A major limb on the landmark cottonwood tree at the corner of Main and First streets crashed to the ground on Labor Day. Within a few weeks, the entire tree was removed because of significant deterioration within the trunk. Though the age of the tree was never determined, it was believed to be one of the oldest in town.

The city will apply for a state grant of $400,000 that could rehabilitate up to 16 homes in a designated area on the north side of town. The city will learn after the first of the year if its request has been accepted.

In order to offset weaker-than-projected sale-tax revenue so far this year, the city council decided to review plans for the aquatic center with the hope of reducing its cost, to lengthen the term of its bond from 15 to 20 years and to use city funds to subsidize the project if necessary. Expenses for the center were reduced by $50,619 in consultation with Burbach Aquatics and the project contractor, Carruthers Construction Co.

The crowd at this year’s Hillsboro Arts & Crafts Fair on Sept. 17 was estimated between 40,000 and 45,000-a healthy turnout considering a significant increase in gasoline prices.

Randy Smith was appointed pastor of First Mennonite Church in Hillsboro, effective Sept. 1.

October

Workers from Pittsburg Tank & Tower painted Hillsboro’s main water tower, which is situated on the Tabor College campus.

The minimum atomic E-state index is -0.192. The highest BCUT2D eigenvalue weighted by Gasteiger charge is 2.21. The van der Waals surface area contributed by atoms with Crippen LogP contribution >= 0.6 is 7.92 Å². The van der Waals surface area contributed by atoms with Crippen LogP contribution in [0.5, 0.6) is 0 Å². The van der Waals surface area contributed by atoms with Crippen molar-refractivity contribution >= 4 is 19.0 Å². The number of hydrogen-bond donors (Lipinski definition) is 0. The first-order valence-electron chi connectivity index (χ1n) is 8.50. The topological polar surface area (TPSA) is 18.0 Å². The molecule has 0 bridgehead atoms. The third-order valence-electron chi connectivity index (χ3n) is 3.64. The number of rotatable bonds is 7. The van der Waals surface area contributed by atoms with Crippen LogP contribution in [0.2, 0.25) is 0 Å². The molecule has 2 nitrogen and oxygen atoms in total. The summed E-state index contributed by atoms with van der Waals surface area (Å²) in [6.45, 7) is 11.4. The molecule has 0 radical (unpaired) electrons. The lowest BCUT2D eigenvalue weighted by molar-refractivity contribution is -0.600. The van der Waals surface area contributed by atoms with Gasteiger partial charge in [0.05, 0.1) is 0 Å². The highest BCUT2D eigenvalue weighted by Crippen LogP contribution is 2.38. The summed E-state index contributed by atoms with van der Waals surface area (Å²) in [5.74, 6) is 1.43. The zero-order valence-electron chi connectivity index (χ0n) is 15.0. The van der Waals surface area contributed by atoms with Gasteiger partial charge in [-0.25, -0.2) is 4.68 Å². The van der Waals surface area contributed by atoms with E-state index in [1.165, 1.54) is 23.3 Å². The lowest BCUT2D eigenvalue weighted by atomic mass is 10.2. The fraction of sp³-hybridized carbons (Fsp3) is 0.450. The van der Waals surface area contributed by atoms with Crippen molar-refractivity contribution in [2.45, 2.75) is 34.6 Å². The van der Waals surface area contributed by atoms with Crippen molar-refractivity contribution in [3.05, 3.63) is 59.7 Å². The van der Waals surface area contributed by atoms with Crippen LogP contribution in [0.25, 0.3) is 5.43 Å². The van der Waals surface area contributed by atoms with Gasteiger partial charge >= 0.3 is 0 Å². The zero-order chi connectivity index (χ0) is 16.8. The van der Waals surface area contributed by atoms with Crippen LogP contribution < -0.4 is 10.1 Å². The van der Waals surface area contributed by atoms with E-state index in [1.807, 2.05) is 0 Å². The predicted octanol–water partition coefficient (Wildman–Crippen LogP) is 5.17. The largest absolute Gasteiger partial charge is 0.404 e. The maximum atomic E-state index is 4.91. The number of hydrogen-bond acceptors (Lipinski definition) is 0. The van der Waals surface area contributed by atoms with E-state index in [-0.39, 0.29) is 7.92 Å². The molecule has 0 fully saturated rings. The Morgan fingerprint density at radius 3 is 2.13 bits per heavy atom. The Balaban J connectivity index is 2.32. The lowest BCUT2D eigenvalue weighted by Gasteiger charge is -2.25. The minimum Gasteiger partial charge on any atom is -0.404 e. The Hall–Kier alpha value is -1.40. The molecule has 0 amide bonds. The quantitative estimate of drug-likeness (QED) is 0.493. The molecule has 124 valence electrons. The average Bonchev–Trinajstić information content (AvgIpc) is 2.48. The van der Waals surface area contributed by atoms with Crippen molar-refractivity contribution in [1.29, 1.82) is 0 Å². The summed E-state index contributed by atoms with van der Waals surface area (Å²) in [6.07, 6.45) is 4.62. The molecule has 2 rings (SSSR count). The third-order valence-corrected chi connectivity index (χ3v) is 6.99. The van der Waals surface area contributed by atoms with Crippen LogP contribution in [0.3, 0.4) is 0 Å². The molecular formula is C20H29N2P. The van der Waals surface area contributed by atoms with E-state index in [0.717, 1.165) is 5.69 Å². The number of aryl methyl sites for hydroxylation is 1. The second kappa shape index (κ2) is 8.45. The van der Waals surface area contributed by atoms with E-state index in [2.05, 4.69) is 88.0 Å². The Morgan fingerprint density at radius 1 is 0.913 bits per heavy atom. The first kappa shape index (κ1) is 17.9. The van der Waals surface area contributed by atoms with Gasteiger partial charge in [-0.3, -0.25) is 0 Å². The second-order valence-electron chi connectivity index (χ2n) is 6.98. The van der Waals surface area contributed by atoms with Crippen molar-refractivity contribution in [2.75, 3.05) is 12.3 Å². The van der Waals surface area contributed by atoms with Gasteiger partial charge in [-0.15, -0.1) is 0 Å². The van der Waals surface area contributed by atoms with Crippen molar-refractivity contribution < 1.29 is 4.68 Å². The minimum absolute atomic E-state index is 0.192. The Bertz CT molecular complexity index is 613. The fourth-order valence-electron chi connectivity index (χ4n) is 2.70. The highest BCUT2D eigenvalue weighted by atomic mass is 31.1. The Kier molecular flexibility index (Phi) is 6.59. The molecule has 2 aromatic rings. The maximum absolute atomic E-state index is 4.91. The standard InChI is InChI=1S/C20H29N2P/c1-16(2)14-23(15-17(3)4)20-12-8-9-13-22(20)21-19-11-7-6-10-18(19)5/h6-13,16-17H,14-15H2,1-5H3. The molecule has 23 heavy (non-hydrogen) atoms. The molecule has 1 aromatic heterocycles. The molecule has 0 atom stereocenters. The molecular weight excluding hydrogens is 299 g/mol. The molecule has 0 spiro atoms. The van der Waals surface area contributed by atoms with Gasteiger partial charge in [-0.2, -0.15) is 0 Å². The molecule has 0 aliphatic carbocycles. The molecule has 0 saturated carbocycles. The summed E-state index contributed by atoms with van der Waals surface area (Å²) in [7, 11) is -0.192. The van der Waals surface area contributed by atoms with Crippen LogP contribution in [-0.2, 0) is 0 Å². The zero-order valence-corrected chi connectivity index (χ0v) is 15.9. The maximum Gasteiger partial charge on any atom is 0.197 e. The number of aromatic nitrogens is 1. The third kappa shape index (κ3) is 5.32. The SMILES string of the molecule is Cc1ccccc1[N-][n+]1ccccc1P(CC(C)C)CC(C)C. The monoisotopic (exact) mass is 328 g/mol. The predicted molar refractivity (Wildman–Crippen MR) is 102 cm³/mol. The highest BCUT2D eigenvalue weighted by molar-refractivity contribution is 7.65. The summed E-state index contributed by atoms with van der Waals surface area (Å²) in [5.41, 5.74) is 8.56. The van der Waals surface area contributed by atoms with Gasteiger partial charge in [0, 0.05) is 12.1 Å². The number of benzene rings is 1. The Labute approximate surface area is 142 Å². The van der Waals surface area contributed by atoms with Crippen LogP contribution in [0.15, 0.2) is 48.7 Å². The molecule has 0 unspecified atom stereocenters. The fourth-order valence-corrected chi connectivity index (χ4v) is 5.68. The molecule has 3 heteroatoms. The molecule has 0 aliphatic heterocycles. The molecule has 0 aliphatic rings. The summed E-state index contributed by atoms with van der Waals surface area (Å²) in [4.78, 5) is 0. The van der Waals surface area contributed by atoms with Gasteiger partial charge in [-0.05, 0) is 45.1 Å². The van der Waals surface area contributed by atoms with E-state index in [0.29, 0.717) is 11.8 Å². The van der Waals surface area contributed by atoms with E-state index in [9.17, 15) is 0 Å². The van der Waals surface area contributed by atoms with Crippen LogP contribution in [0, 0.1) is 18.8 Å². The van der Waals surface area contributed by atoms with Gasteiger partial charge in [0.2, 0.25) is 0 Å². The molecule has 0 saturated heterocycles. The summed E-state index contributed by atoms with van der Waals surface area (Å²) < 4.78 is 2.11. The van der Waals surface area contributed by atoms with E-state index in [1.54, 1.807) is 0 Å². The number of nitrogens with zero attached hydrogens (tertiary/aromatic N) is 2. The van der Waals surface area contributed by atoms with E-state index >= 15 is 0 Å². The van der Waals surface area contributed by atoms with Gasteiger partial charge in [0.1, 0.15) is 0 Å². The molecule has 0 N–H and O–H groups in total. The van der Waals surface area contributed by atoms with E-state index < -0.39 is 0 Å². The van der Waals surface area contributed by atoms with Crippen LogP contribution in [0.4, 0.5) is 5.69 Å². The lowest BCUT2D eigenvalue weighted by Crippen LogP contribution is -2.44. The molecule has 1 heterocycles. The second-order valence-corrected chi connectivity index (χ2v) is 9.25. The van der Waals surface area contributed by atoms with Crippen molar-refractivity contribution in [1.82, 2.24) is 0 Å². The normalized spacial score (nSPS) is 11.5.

The city council hired the consulting firm EMG to advise about ways to reduce electrical consumption.

November

Construction began on aquatic center during the first week of the month. The $2.5 million facility is scheduled to be completed by Memorial Day weekend 2006.

Gayla Ratzlaff, director of social services at the long-term care unit of Hillsboro Community Medical Center, asked the city council funding assistance through the city’s Public Building Commission for facility improvements that will create a more home-like feeling at the facility.

The city council approved a request from the Hillsboro Mennonite Brethren Church to annex 16.6 acres of ground within the Prairie Pointe development for the location of a church building and an independent housing development.

Local remote-control vehicle hobbyist Jessey Hiebert and city recreation Matt Dalke received permission from the city council to develop a race track at Sports Complex. A group of hobbyists will raise the money to build it.

Jerry Troyer and Anna Loewen, both of Hillsboro, were selected as Snowflake King and Queen for the second annual Holly Days parade. The two were picked on the basis of nominating essays written by their grandchildren at Hillsboro Elementary School.

December

Below-zero temperatures and 3 to 4 inches of snow hit the area the first week of the month.